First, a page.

HP 2000F'

Mike Gemeny MGemeny at pgcps.org
Fri Dec 22 09:35:46 CST 2006


The simplest distinction between HP2000 F and Access is that, F and everything prior (As I recall) used KILL-name (or KIL-name) to delete a program so that one could save a new version of it. Access changed that to PURGE-name (or PUR-name) for better "Political Correctness". I even remember that the system at Laurel HS in Laurel MD "Patti", made this change in the summer of 1976. 

Does ether "kill" or "purge" ring a bell to you, Richard?

I see many people telling wonderful stories about HP2000 systems. If some of the others could also share with us where the systems were located, someone else in the group may also remember some of them.

Three of the original HP2000 operating systems are running under SIMH, version E, F, and Access. If anyone is interested in booting up a real HP2000 TSB OS on simulated hardware (E should run on Unix, all three should run on Windoz), you may want to checkout:

http://tech.groups.yahoo.com/group/hp2000family/

The links to the E and F Zips are in the links section of the group. The group is a good place to ask support questions about the OS or the simulation. New members are moderated to prevent spam bots from spamming us. If I can tell that you're a real person I'll take that off as soon as I see it, or you can call it to my attention by email. The Access Zip STILL has a real backup of a real system on it (sorry about that). So it is available by request.

On the subject of Z999, I seem to recall that at least some of the systems before Access even had the HELLO program residing in Z999. As far as I have seen in the Access source Z999 no longer had any special privelages.

Someone asked about backing up TSB E without a tape drive. The 7900 disk drive had one fixed platter and one removable platter. The system and A000 library was on the fixed platter, and user catalogs were on the removable platter. To backup, you first shutdown the Timeshare System. Then remove the top disk platter cartridge (containing the user libraries). Put a scratch cartridge in and copy the fixed disk to it. Then put the user data cartridge back in and copy it to the fixed disk platter (trashing your system disk). Then put in another scratch disk and copy the user data from the fixed disk to the removable disk. Then, put your backup of the system data back in, restore the fixed disk, then put your user pack back in and start up the timeshare again. Presto, you now have a backup removable platter containing a copy of the system platter and another with a copy of the user data.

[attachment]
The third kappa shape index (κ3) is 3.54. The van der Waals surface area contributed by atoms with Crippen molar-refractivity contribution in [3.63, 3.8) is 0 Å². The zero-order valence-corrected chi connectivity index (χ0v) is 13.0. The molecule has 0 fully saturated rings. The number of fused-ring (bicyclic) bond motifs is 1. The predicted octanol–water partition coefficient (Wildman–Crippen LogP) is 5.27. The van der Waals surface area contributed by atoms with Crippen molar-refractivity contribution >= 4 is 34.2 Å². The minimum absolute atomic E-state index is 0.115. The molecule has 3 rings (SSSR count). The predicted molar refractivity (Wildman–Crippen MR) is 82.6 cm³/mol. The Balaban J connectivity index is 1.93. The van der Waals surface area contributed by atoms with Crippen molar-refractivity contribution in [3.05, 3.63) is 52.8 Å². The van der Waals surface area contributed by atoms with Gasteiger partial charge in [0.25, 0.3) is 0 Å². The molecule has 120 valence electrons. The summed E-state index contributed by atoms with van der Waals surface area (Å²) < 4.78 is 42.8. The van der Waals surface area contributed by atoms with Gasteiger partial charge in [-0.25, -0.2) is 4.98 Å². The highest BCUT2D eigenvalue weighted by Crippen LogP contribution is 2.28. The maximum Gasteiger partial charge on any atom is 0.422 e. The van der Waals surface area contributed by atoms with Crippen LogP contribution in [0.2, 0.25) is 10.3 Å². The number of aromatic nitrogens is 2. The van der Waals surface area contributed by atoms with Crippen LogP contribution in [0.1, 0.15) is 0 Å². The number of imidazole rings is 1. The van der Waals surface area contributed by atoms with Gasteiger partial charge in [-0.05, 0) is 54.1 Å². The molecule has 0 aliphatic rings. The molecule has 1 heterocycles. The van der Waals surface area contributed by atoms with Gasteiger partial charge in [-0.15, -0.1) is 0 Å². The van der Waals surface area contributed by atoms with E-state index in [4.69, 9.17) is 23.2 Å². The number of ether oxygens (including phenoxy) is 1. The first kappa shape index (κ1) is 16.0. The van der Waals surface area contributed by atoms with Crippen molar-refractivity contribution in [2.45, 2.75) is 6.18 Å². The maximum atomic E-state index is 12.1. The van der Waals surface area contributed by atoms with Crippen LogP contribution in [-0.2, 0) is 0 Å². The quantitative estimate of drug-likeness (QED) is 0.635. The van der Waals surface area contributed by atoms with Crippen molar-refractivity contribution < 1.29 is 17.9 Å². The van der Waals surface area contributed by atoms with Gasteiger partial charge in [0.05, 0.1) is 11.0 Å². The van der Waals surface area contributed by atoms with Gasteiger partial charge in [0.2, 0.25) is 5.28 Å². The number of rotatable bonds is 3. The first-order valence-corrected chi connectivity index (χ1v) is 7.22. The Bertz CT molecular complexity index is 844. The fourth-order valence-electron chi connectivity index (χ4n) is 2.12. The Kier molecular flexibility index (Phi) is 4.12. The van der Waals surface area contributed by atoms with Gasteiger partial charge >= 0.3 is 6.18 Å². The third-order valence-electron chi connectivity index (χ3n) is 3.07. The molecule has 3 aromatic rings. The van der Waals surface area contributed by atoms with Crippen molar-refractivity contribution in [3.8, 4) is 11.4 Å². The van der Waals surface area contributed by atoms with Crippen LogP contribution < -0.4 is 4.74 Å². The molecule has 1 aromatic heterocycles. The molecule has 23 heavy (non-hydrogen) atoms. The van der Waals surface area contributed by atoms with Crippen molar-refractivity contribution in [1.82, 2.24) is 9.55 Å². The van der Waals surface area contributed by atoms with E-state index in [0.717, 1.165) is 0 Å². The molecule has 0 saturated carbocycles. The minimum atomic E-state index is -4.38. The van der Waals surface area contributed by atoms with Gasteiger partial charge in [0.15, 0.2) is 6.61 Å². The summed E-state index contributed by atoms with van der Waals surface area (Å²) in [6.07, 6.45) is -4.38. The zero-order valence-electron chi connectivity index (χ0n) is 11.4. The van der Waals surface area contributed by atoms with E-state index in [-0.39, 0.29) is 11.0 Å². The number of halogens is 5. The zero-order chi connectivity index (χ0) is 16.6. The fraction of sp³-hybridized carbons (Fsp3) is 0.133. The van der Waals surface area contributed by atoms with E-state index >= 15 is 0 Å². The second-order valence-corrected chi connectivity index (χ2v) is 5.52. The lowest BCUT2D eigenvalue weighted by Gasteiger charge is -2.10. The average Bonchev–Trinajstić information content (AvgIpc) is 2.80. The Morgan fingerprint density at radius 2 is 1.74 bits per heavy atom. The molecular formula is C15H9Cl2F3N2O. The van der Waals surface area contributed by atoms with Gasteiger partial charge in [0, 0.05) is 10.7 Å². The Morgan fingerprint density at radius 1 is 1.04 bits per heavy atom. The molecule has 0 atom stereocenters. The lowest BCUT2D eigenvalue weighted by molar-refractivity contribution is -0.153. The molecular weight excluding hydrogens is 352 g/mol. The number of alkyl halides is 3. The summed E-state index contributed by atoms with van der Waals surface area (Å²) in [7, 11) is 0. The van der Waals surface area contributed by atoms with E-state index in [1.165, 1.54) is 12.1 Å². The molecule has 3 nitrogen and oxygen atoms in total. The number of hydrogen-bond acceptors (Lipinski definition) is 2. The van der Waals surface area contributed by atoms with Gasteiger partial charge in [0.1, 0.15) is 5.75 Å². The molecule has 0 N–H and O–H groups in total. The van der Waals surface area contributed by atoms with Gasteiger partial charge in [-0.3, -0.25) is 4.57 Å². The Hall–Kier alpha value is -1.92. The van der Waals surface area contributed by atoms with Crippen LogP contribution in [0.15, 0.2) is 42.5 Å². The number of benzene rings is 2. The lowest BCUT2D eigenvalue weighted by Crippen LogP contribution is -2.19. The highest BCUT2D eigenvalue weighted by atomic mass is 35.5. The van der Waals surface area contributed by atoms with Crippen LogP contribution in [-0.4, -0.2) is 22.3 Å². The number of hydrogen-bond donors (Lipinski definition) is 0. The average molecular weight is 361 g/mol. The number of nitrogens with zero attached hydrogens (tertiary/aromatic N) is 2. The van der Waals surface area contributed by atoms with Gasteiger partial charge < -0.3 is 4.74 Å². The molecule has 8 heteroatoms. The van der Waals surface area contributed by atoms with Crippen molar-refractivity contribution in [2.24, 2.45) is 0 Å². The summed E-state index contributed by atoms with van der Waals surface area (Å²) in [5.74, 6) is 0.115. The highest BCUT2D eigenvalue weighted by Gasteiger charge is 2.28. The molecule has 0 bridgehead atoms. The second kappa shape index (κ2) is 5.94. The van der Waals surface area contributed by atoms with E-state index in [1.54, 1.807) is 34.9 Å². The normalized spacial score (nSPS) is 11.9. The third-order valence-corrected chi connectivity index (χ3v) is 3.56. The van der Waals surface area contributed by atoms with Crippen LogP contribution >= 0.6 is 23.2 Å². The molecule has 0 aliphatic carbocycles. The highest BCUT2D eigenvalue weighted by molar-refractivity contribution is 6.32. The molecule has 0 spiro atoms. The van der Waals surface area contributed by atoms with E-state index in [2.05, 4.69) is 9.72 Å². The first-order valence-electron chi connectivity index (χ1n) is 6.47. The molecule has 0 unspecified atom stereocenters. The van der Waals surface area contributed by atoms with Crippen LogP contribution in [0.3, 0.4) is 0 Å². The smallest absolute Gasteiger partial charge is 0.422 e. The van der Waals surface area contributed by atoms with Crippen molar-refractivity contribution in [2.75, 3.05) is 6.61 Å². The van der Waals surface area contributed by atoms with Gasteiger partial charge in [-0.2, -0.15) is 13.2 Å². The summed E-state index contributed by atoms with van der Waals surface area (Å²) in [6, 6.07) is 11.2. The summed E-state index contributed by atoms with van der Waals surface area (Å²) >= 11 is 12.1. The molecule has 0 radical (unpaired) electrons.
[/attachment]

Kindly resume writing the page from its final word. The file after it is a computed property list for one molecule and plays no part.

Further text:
If course, when running on simulated hardware, tape drives are free, so we usually backup even TSB E to tape image files. The TSB E OS was distributed on two paper tapes, with a third tape for the loader. The ZIP files for the simulator contain images of the original paper tapes. Remember, the simulator is only simulating the hardware. Even on Access we are using an image of the original paper tape bootstrap to get the system running. The original operating systems don't know that they are not running on real hardware.

Even for someone interested in building a real system, having access to all of the binaries and documentation in one nice neat package that is freely available and will even boot and run on a laptop, should be a helpful tool. It can help you get used to the system operator, system administrator and system analyst roles before you get your real hardware running. And besides, it's fun to "telnet 127.0.0.1" and do a CR LF CR LF and see "PLEASE LOG IN".

If anyone knows or may be able to track down anyone who may still have an old HP2000 system back up tape, we would love to hear about it. We have had great success reading and reloading old tapes under simulation.

Hope this helps,
Mike Gemeny




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